Live English

Open Dictionary word of the week: milquetoast … and Count Dracula

milquetoast (noun)

a man who is timid and unassertive

The lack of masculine courage and willpower is quickly turning America’s men into milquetoasts. Where are the Patrick Henrys, the George Pattons, the Teddy Roosevelts, the Andy Jacksons, or the Harry Trumans today?

(Submitted from the United Kingdom)

My son is currently obsessed with eating food that makes him strong and avoiding food that makes him ‘die more quicker’. Although I’m impressed by this as a minimalist,  if extreme, dietary ethos, it’s challenging my knowledge of foods’ nutritional make-up. It also gets in the way of my desire to avoid thinking about shuffling off every time we have a meal. And then there’s all the philosophical questions that follow such as: Then why does daddy put sugar in his tea? Does he want to die more quicker? What do you mean death is random? Does that mean I could die NOW?! … Then, why can’t I have gin for breakfast? … oh no wait, that was me.

Anyway. This morning my son asked me if milk makes you stronger or makes you die more quicker. So, without wanting to get into all that homogenised v raw; organic v non-; skim v whole business; nor the claims of various diets for and against, I declared simply that milk does indeed make you stronger, and hoped to be spared. No rebuffs were made and the morning continued peacefully. One day though, the kid is going to come at me with Literature – I can feel it in my calcium-rich bones. Why, he will say, if milk makes you stronger is it almost always used metaphorically to insult male human beings for being weak, puny, cowardly and/or infantile? Had I not heard of the terms milk-livered, milksop, milquetoast (ok, but it’s pronounced like the two foodstuffs as is nicely illustrated in this example from Michael Quinion’s blog) and, do I not realise that milk-drinker is a terrible insult in the world of online gaming (apparently)?

Perhaps what he should do is mix his milk with blood. That takes the lily-livered element out of it, doesn’t it? And blood is what makes you ‘strong’ (ie manly) in some cultures. I think he may take to it. I’m not saying it’s anything more than coincidence, but my son does share a birthday with Bram Stoker (whose centenary is tomorrow btw), he also has a widow’s peak, a pair of unusually sharp incisors (milk teeth!) and has claimed to be nocturnal since the age of 4. And if he were a vampire, I’d be able to say those impossible words that all parents wish they could say to their children with guilt-free abandon: Don’t worry you’re not going to die.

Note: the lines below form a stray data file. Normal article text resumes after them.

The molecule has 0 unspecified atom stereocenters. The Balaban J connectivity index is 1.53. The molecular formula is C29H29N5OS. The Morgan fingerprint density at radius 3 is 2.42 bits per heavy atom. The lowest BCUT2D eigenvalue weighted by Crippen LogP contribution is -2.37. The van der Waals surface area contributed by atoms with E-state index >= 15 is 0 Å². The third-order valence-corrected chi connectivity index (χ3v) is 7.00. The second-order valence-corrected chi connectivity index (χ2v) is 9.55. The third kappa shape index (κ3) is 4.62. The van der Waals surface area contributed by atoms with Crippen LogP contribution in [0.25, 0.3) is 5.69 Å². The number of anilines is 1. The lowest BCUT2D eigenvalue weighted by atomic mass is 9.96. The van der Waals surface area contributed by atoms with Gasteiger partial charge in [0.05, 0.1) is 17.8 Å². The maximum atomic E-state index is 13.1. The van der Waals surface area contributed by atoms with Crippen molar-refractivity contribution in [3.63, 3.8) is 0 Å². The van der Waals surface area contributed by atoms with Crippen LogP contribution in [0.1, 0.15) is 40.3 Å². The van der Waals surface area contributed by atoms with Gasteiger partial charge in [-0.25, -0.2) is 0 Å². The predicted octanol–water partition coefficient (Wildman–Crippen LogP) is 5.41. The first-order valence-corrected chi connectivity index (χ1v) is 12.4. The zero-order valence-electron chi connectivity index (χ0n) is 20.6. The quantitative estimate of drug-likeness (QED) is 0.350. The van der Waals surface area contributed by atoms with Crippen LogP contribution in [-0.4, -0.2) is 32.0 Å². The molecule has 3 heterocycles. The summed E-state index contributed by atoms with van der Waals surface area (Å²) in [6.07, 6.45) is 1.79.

But I’m afraid his nature is too full of the milk of human kindness to take a bloody turn and so he must join the ranks of other mortal men who chuck milk on their cornflakes in the morning and balk at the thought of blood.  A toast to milk! And to courage and willpower for all. And to you, Bram Stoker.

Email this Post Email this Post

About the author


Laine Redpath Cole


  • Just a little question about the format of this.. As someone who doesn’t regularly read this blog and just followed an external link I’m a little confused about who wrote it, Laine Redpath Cole? Because it says “Posted by” which does not necessarily say “written by” to me. Was it submitted by someone in the UK? A user? Or is Laine Redpath Cole (great name) in the UK? – Maybe something that is just added automatically like “I just found out I have cancer. Sent from my iPhone.”

    I apologize, the problem is no doubt with me and my not being accustomed to reading blogs.

  • Hi Rebecca,

    You make a very good point and as a result I’m going to add an intro to future Open Dictionary word of the week posts. Something like: Anybody can add a word and its definition to the Open Dictionary.. Every week I choose a word from recent entries to rattle on about. Milquetoast is this week’s word.

    I hope that answers your question. Thanks for taking the time to write this feedback – it’s so useful to us!

Leave a Comment